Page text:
SALEM, Ohio – Chances are the heating bill for your home shows signs that hot air truly does rise – both physically and in terms of heating bill figures – pulling dollars from your checkbook.
But there’s a underutilized and less expensive heat source especially suited for farmers and their rural neighbors right under our noses.
Corn stoves are growing in popularity and proving to be a good option over natural gas or electricity for wintertime heat.
Consumption. Though we’re warned of the consequences, American haven’t curbed fossil fuel consumption.
Every day, people are using the fossil fuel equivalent of all the plant matter that grows on land and in the oceans over the course of a whole year, according to Jeff Dukes, a University of Utah ecologist.
“Prices for oil and gas continue to climb and there’s no sign of a plateau,” said Dennis Buffington, a Penn State professor of agricultural and biological engineering.
Why corn? Among a list of fossil fuel alternatives, dry shelled corn stands out as something to be seriously considered, Buffington said.
The main reason: It’s the economics, stupid, Buffington quoted.
“Prices change on the markets, but corn prices won’t fluctuate as drastically as fuel oil,” he said.
Cost efficiency. A bushel of corn at 15.5 percent moisture will generate roughly 381,000 Btu of heat, according to Buffington.
A British thermal unit is the amount of heat required to increase the temperature of a pound of water 1 degree Fahrenheit.
That single bushel can make enough heat to warm an average size home for an entire day.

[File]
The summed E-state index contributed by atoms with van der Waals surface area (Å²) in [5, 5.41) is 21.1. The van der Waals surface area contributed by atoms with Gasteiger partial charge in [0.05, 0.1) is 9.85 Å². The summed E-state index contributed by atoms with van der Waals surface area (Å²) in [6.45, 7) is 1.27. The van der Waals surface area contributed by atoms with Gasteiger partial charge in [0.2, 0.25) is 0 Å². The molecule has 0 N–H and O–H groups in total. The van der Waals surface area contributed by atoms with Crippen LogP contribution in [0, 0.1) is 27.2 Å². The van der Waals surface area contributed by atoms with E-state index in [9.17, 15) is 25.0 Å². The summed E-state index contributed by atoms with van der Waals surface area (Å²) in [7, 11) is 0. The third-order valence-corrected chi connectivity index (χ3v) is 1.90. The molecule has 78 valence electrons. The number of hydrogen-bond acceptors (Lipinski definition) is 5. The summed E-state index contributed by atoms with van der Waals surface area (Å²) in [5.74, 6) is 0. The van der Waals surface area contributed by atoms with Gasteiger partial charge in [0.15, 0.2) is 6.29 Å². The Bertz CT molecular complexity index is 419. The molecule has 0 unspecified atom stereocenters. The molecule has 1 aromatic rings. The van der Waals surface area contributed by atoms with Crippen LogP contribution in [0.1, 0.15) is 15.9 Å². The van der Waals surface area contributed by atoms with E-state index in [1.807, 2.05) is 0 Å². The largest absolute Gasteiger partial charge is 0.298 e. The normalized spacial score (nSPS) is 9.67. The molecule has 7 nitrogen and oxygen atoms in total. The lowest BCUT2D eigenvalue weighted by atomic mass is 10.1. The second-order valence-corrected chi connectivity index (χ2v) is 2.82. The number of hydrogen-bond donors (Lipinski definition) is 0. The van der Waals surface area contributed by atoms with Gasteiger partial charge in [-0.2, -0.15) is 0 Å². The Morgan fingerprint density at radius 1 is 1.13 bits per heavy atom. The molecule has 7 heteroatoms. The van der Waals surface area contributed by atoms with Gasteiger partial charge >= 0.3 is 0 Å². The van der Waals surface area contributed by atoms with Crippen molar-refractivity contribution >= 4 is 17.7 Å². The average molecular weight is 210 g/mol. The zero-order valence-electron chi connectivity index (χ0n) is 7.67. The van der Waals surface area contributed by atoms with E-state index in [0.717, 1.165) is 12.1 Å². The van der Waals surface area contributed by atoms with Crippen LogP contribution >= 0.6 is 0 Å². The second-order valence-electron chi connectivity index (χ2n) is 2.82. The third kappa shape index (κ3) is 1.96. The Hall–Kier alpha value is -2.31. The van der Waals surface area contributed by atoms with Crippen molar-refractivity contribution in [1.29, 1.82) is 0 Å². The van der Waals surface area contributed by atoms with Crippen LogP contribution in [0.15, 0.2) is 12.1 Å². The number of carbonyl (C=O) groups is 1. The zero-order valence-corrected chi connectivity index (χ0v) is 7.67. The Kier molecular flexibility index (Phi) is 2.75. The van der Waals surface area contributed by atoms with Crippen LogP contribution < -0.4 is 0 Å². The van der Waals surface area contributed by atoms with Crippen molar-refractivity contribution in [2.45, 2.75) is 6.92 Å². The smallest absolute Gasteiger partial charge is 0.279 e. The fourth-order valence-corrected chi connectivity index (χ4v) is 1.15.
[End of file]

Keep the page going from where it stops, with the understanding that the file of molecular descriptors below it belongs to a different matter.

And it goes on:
According to American Energy Systems, a corn stove manufacturer, corn is the cheapest heat source when efficiency and heat output are considered.
At 85 percent efficiency, corn’s cost to produce 1 million Btu is $4.12. The next closest cost is fuel oil at $8.98.
One-hundred percent efficient electricity ranks in at $21.98 per million Btu.
Rural economics. The corn stove technology can help wean Americans from fossil fuel use and instead push consumers to use renewable resources.
It’s also a way to put more money in the pockets of farmers, either by selling their corn as fuel or using a corn furnace in their own home or farm shop.
“This is an excellent heating option, for farmers or anyone in a rural area with easy access to shelled corn,” Buffington said.
It works. Some suburban dwellers are also making it work.
In Takoma Park, Md., a suburb of Washington, D.C., a citizens group banded together to place grain bins in their community park, Buffington said.
“Incredible as it sounds, these people put bins up to get corn for heat. They don’t have to get as much at a time, and it’s renewable,” he said.
Natural furnace. The stoves, sometimes called furnaces or boilers, burn shelled corn and use a small electric fan to circulate air and heat.
While many of them are suited to heat one room, a few modifications and additions of ductwork can turn them into a whole-house furnace.
Growing popularity. When Buffington started a Web site about corn-based heat 3-4 years ago, he said he knew of half a dozen manufacturers of the stoves.
Today, he’s updated the site to reflect a growing number of manufacturers, around 20.